An Outagamie county judge is under fire for mishandling and abusing truancy court.
An outside source was brought in to evaluate the truancy court, he presented the findings of his investigation in a report at Thursday’s school board meeting.
The retired attorney from Madison hired to investigate Outagamie county’s truancy court evaluated two separate judges.
According to him it was clear that one judge consistently was abusive in language and punishment and has suggestions for the district moving forward.
Former students, current students and their parents called to an end to truancy court which they say has wreaked havoc on their lives.
“I will forever have scars on my body reminding me of the time in my life I constantly felt like I was a delinquent criminal, like I wasn’t smart enough, like I didn’t even matter,” says one student who now attends Kimberly High School.
“Imagine your child taken away from school and put in shelter care, can’t talk to her mom and her parents anything like,” says a former Appleton school student. “That’s traumatizing.”
Retired Madison attorney Duane McCreary was hired to investigate and sit in on truancy court under judge Mark McGinnis.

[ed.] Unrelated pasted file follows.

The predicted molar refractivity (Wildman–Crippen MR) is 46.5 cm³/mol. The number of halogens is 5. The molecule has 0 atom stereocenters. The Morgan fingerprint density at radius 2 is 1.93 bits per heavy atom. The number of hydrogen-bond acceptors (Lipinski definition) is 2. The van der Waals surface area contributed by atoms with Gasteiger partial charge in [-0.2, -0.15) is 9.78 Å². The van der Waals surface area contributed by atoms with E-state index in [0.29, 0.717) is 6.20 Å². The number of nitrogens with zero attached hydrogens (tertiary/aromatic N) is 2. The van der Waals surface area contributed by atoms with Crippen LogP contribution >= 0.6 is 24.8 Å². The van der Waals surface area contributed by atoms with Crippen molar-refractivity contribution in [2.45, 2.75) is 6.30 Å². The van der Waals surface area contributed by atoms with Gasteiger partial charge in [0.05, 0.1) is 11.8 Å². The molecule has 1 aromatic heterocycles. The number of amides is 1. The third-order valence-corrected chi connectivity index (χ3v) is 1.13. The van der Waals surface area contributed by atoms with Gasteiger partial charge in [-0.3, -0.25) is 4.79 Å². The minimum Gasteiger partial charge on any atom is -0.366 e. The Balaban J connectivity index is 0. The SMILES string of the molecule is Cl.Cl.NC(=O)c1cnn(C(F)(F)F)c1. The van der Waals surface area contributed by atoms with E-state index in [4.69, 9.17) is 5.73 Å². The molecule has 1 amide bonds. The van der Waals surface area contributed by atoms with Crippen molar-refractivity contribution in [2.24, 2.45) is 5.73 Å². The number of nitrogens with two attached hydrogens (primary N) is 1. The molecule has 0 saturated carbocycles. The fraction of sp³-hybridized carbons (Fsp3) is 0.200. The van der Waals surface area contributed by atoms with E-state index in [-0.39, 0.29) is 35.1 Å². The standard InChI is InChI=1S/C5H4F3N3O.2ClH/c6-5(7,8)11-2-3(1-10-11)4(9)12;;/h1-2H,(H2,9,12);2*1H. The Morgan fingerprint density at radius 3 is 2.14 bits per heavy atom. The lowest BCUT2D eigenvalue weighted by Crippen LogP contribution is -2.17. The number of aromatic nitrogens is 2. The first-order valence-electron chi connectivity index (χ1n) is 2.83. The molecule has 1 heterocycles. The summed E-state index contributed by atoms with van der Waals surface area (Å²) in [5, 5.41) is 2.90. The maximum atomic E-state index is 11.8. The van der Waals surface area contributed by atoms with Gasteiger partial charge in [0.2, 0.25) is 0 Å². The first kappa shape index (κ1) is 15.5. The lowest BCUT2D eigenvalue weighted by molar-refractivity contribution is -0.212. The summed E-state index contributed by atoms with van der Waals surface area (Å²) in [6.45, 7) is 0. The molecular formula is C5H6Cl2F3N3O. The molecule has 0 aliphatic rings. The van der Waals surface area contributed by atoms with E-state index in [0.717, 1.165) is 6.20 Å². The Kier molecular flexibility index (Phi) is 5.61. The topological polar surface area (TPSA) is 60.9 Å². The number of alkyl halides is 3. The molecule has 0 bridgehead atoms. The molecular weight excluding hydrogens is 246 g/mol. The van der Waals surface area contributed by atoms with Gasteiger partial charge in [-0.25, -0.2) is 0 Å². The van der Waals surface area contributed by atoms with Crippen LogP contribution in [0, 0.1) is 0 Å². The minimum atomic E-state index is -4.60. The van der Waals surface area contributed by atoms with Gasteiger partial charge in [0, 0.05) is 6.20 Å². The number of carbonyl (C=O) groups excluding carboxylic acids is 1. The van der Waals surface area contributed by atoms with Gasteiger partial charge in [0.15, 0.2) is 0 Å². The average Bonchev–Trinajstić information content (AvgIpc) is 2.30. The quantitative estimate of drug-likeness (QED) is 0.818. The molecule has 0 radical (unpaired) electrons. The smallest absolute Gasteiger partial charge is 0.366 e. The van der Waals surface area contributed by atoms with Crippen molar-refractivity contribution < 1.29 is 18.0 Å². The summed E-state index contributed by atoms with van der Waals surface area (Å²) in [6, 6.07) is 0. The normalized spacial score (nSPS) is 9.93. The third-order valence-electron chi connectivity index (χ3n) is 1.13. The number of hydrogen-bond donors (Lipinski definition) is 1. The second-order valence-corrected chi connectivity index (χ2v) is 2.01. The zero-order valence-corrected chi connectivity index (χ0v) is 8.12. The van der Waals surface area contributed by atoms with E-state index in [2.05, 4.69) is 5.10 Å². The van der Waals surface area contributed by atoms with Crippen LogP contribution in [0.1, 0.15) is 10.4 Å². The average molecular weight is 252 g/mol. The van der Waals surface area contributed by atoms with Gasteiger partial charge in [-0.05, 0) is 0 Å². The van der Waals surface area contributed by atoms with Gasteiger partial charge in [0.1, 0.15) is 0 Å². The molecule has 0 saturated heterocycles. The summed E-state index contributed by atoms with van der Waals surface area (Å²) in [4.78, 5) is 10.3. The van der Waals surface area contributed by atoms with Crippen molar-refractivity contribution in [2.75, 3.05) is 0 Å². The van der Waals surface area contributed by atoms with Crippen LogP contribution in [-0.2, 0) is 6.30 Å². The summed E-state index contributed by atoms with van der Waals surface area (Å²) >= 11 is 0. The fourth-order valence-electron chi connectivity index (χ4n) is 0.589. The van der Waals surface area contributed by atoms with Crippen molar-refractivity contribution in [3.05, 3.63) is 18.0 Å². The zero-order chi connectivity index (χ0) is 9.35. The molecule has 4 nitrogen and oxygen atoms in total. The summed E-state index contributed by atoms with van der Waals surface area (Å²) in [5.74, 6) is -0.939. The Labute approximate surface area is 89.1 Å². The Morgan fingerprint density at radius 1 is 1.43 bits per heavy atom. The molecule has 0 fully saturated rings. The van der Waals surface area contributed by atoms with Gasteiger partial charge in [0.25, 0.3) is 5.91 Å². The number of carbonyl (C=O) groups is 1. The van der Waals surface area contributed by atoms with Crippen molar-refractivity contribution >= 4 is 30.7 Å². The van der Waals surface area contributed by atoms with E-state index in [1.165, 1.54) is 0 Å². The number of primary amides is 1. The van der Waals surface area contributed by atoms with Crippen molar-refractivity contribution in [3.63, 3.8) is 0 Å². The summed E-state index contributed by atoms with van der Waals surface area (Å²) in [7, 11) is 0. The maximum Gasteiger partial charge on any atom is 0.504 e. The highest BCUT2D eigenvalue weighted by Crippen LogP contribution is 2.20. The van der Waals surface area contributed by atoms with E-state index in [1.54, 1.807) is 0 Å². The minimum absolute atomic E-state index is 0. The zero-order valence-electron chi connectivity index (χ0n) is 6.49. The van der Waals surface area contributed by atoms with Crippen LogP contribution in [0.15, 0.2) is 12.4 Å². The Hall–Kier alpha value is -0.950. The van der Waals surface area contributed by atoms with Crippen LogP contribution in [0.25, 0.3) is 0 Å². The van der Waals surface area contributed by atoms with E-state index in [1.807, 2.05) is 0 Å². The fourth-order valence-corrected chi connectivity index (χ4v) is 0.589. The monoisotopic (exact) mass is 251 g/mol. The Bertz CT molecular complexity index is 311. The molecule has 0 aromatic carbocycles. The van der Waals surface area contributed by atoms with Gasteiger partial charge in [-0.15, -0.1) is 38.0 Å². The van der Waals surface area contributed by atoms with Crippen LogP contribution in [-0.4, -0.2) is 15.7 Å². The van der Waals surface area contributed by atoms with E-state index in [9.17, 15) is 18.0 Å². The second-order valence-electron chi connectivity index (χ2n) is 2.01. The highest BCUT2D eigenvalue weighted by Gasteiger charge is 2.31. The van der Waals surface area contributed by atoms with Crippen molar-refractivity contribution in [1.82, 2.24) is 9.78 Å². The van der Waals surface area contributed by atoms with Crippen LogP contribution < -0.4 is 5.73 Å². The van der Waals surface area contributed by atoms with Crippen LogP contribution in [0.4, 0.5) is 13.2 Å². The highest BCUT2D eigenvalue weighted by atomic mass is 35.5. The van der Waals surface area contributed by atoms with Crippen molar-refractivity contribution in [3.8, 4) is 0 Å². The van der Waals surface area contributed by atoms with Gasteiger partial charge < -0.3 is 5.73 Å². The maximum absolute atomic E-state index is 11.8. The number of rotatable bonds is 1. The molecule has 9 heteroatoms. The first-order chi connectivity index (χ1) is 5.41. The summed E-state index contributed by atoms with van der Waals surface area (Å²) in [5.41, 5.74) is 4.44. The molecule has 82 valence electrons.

He listed his grievances which included calling students names like stupid, talking down to parents and attorneys, sending students to shelter care without notifying their parents and giving students excessive amounts of community service hours.
“It simply needs to be shut down, not rushed through, shut down,” says school board member Alvin Dupree.
Dupree has spear-headed the movement to make changes to truancy court.
He says several families from lower economic backgrounds are the ones being affected.
“The majority of the state does not use court in a school system,” says Dupree. “It speaks to punitive in nature, it speaks to my observation of it pipelining a certain sector of the community and again it’s not ethnicity, it’s social classism.”
Part of McCreary’s report included suggestions for the district moving forward.
They include removing McGinnis from truancy court, Appleton modifying it’s truancy ordinance, no longer sending kids to summer school or shelter care and administering less community service hours.
The board has suspended truancy court for the remainder of the school year.
“I had talked to people on the school board three years ago, two years ago and I didn’t feel like I was heard,” says anti-truancy court advocate Ronna Swift. “I think tonight everybody heard. I’m so proud of the students who were involved, that took a lot of courage.”
Local Five asked McCreary to give official comment on camera but he declined.
The school board has decided to review his report and come up with an action plan to be presented January 10.